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Obsidian Feature Comparison/ Rising above the competition

Comparing Features

We believe that Obsidian Scheduler is the best choice for most scheduling needs. Obsidian is designed for both simple or complex scheduling requirements, so see for yourself how it stacks up against the competition.

Real-time schedule changes Yes [1] No [2] No [2] No
Real-time job configuration Yes [3] No [2] No [2] No
No-code, no-xml job configuration Yes No No No [4]
Spring Framework support Yes Yes No Yes
Job event subscription/notification Yes No [2] No [2] No
Custom job listeners No Yes Yes No
Monitoring & management UI Yes [5] No No No
Embeddable Yes Yes Yes Yes
Ad-hoc job submission Yes No No [2] No
Job chaining Yes [6] No [2] No [2] No
Zero-configuration load sharing, clustering & failover Yes No [7] No No
Provides execution context/container Yes [8] No No Yes
Job execution host affinity Yes Not Available Not Available Not Available
Scheduling precision Minute Second Minute Second
Job scheduling & management REST API Yes No No No
Configurable job conflicts Yes [9] No No No
Java jobs Yes Yes Yes Yes
Scripting language support Yes [10] No No No
Custom calendar support Yes Yes No No
Cluster support Yes [11] Yes [12] Not Available Not Available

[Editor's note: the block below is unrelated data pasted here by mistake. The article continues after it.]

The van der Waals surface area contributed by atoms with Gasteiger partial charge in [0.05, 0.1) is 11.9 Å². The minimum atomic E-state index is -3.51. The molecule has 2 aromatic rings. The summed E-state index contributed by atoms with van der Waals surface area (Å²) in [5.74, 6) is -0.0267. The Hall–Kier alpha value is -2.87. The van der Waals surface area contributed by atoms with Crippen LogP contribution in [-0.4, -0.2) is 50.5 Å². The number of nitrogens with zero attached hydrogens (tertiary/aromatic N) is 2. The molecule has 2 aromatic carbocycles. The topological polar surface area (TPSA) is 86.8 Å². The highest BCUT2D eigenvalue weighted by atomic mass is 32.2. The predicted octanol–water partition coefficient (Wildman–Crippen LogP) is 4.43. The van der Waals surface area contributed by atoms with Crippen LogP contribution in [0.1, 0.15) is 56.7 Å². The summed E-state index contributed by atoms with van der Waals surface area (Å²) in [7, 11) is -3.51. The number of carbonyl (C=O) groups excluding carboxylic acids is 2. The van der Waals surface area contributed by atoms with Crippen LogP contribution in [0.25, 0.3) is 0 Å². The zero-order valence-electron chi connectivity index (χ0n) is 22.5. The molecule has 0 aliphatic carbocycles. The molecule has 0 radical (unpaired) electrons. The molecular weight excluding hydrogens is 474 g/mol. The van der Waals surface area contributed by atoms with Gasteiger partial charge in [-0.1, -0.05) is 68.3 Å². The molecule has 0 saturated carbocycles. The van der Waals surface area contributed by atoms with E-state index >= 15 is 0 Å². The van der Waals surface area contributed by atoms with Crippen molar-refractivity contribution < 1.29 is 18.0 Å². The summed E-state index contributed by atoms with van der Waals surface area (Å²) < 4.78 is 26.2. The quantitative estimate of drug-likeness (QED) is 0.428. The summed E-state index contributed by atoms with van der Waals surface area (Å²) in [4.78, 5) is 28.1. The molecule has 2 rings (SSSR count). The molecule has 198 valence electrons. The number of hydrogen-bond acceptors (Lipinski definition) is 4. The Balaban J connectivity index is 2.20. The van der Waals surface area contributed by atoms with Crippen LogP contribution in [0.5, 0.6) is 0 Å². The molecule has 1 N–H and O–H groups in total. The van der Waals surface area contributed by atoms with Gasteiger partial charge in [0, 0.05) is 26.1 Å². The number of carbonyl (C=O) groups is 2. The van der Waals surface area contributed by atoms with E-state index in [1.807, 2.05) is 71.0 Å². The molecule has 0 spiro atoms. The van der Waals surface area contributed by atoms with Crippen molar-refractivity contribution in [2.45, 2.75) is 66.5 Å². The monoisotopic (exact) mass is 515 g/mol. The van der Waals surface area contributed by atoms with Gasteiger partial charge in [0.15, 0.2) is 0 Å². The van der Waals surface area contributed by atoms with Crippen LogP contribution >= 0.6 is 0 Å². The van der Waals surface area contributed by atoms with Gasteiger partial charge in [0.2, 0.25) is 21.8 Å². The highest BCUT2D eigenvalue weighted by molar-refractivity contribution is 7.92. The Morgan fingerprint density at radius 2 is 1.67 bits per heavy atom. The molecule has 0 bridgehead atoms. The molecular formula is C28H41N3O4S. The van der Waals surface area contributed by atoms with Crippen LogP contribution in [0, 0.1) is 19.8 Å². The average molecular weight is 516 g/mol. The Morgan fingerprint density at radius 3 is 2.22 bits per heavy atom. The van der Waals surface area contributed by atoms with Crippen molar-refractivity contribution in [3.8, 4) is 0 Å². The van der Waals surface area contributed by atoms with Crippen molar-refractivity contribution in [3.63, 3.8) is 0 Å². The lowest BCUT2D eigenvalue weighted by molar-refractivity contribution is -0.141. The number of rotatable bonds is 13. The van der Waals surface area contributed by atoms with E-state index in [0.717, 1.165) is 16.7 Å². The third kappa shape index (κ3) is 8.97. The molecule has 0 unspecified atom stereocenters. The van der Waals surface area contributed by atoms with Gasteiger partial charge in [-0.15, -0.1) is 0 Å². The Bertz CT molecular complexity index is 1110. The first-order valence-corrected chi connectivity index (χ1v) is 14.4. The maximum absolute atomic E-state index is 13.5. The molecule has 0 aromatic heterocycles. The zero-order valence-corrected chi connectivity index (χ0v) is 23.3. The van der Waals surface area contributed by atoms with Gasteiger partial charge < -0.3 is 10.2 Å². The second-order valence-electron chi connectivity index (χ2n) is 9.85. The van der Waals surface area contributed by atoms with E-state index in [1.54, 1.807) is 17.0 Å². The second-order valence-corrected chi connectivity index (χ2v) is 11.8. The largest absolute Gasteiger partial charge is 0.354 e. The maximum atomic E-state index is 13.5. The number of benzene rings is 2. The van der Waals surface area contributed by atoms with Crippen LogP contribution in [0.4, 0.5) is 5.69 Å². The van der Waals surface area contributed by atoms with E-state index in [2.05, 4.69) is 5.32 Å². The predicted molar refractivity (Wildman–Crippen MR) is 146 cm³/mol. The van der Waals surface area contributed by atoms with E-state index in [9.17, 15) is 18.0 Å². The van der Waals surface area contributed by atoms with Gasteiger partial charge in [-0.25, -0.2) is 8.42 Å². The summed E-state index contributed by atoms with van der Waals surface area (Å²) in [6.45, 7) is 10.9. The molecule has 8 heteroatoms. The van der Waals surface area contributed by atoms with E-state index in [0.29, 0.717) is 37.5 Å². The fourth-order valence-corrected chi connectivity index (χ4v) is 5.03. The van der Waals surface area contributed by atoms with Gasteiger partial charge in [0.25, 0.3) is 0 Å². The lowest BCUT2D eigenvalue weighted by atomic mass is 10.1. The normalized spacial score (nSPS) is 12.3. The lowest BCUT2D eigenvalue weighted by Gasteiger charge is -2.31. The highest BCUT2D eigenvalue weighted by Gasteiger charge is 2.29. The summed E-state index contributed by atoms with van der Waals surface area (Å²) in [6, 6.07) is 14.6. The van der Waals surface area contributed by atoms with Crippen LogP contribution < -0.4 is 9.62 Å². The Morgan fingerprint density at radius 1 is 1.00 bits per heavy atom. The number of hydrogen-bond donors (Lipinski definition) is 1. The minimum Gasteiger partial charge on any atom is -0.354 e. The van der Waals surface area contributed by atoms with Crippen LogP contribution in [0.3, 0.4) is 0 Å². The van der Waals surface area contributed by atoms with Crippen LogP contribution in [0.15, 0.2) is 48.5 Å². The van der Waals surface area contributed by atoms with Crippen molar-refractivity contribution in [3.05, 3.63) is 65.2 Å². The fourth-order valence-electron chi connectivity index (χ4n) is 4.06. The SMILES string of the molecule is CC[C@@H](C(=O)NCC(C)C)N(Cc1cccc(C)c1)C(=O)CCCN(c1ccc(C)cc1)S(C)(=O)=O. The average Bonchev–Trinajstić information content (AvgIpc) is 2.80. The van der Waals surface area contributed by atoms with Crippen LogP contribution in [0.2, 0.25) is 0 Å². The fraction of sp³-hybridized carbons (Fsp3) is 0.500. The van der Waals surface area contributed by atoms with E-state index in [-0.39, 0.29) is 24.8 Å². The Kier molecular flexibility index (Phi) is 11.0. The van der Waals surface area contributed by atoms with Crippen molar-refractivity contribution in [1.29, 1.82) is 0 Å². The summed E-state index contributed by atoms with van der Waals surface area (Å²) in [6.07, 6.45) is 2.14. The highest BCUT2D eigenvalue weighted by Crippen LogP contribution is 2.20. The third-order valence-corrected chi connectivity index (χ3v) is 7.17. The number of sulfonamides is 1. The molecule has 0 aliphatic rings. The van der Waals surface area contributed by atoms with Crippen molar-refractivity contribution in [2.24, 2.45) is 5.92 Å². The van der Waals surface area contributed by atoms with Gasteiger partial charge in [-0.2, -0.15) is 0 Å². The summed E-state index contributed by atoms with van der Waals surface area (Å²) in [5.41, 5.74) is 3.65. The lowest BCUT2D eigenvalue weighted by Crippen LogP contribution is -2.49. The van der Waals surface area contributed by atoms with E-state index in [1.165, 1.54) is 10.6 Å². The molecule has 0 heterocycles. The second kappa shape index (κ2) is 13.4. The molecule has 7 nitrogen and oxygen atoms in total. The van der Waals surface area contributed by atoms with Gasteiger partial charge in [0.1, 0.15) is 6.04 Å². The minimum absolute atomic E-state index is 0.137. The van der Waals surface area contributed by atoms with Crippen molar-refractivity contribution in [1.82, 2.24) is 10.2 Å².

Backup/restore exports Yes No No No

In addition to the features listed above, we are confident that Obsidian excels at even more subjective measures including simplicity of job development, ramp-up time, reliability and ease-of-use.


  1. With Obsidian you can even “schedule” a runtime schedule change. For example, change a job currently running on the hour to begin running at half past the hour beginning tomorrow or next week.
  2. Library does not support this out of the box. Additional code is required to interact with the API, and an execution context would be required to do so.
  3. Allows for real-time modifications such as enabling and disabling jobs, runtime parameter addition, removal or modification, change the recovery mode, etc.
  4. At best, it still requires addition of annotations to your code base.
  5. Supports access thresholds corresponding to super users, standard operators and read-only access for developers and support staff.
  6. Conditional chaining based on output also supported.
  7. No out-of-the-box support. Requires additional setup and configuration.
  8. This is part of what enables Obsidian to allow such interactivity and visibility to the scheduling environment.
  9. Supports specifying execution priority of conflicted jobs.
  10. Groovy, Python, Javascript and Beanshell natively supported.
  11. First node free, $499 CAD per additional nodes
  12. Requires configuration of JDBC-JobStore.
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